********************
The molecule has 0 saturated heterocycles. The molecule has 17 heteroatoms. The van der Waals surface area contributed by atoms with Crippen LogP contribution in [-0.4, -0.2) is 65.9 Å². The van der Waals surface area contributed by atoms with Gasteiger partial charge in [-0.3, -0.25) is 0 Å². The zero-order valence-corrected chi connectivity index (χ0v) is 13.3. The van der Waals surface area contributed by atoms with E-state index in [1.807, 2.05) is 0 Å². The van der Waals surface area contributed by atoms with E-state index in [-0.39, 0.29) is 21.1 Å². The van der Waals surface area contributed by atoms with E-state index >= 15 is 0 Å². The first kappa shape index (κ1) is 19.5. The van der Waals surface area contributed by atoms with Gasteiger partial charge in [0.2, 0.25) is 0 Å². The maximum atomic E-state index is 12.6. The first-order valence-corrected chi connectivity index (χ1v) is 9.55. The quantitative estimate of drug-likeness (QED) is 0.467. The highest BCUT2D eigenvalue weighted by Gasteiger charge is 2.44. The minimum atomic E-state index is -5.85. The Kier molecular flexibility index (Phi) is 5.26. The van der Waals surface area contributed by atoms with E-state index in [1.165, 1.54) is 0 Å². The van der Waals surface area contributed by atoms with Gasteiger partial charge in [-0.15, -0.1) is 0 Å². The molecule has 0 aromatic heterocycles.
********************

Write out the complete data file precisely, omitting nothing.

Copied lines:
The molecule has 0 saturated heterocycles. The molecule has 17 heteroatoms. The van der Waals surface area contributed by atoms with Crippen LogP contribution in [-0.4, -0.2) is 65.9 Å². The van der Waals surface area contributed by atoms with Gasteiger partial charge in [-0.3, -0.25) is 0 Å². The zero-order valence-corrected chi connectivity index (χ0v) is 13.3. The van der Waals surface area contributed by atoms with E-state index in [1.807, 2.05) is 0 Å². The van der Waals surface area contributed by atoms with E-state index in [-0.39, 0.29) is 21.1 Å². The van der Waals surface area contributed by atoms with E-state index >= 15 is 0 Å². The first kappa shape index (κ1) is 19.5. The van der Waals surface area contributed by atoms with Gasteiger partial charge in [0.2, 0.25) is 0 Å². The maximum atomic E-state index is 12.6. The first-order valence-corrected chi connectivity index (χ1v) is 9.55. The quantitative estimate of drug-likeness (QED) is 0.467. The highest BCUT2D eigenvalue weighted by Gasteiger charge is 2.44. The minimum atomic E-state index is -5.85. The Kier molecular flexibility index (Phi) is 5.26. The van der Waals surface area contributed by atoms with E-state index in [1.165, 1.54) is 0 Å². The van der Waals surface area contributed by atoms with Gasteiger partial charge in [-0.15, -0.1) is 0 Å². The molecule has 0 aromatic heterocycles.